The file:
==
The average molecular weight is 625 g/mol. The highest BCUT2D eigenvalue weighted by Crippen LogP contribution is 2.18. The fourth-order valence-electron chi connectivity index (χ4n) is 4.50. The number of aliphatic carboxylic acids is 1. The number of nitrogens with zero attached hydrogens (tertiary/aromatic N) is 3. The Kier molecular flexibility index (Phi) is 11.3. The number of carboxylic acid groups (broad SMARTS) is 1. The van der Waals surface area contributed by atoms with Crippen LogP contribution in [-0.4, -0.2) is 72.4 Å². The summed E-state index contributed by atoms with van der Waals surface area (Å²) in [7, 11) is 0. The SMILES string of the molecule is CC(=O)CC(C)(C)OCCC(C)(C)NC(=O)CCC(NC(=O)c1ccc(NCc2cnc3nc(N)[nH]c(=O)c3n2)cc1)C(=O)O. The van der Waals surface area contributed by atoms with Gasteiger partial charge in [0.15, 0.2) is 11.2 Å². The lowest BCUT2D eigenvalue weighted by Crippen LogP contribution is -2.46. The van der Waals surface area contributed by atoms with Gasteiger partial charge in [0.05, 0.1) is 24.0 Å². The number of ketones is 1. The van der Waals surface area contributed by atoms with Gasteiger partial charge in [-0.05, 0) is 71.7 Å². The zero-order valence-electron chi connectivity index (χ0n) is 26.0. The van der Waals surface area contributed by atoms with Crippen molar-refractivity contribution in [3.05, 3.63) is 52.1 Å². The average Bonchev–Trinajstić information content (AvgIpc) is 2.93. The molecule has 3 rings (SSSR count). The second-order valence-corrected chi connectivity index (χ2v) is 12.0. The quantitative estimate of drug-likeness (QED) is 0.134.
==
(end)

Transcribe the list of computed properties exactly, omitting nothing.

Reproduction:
The average molecular weight is 625 g/mol. The highest BCUT2D eigenvalue weighted by Crippen LogP contribution is 2.18. The fourth-order valence-electron chi connectivity index (χ4n) is 4.50. The number of aliphatic carboxylic acids is 1. The number of nitrogens with zero attached hydrogens (tertiary/aromatic N) is 3. The Kier molecular flexibility index (Phi) is 11.3. The number of carboxylic acid groups (broad SMARTS) is 1. The van der Waals surface area contributed by atoms with Crippen LogP contribution in [-0.4, -0.2) is 72.4 Å². The summed E-state index contributed by atoms with van der Waals surface area (Å²) in [7, 11) is 0. The SMILES string of the molecule is CC(=O)CC(C)(C)OCCC(C)(C)NC(=O)CCC(NC(=O)c1ccc(NCc2cnc3nc(N)[nH]c(=O)c3n2)cc1)C(=O)O. The van der Waals surface area contributed by atoms with Gasteiger partial charge in [0.15, 0.2) is 11.2 Å². The lowest BCUT2D eigenvalue weighted by Crippen LogP contribution is -2.46. The van der Waals surface area contributed by atoms with Gasteiger partial charge in [0.05, 0.1) is 24.0 Å². The number of ketones is 1. The van der Waals surface area contributed by atoms with Gasteiger partial charge in [-0.05, 0) is 71.7 Å². The zero-order valence-electron chi connectivity index (χ0n) is 26.0. The van der Waals surface area contributed by atoms with Crippen molar-refractivity contribution in [3.05, 3.63) is 52.1 Å². The average Bonchev–Trinajstić information content (AvgIpc) is 2.93. The molecule has 3 rings (SSSR count). The second-order valence-corrected chi connectivity index (χ2v) is 12.0. The quantitative estimate of drug-likeness (QED) is 0.134.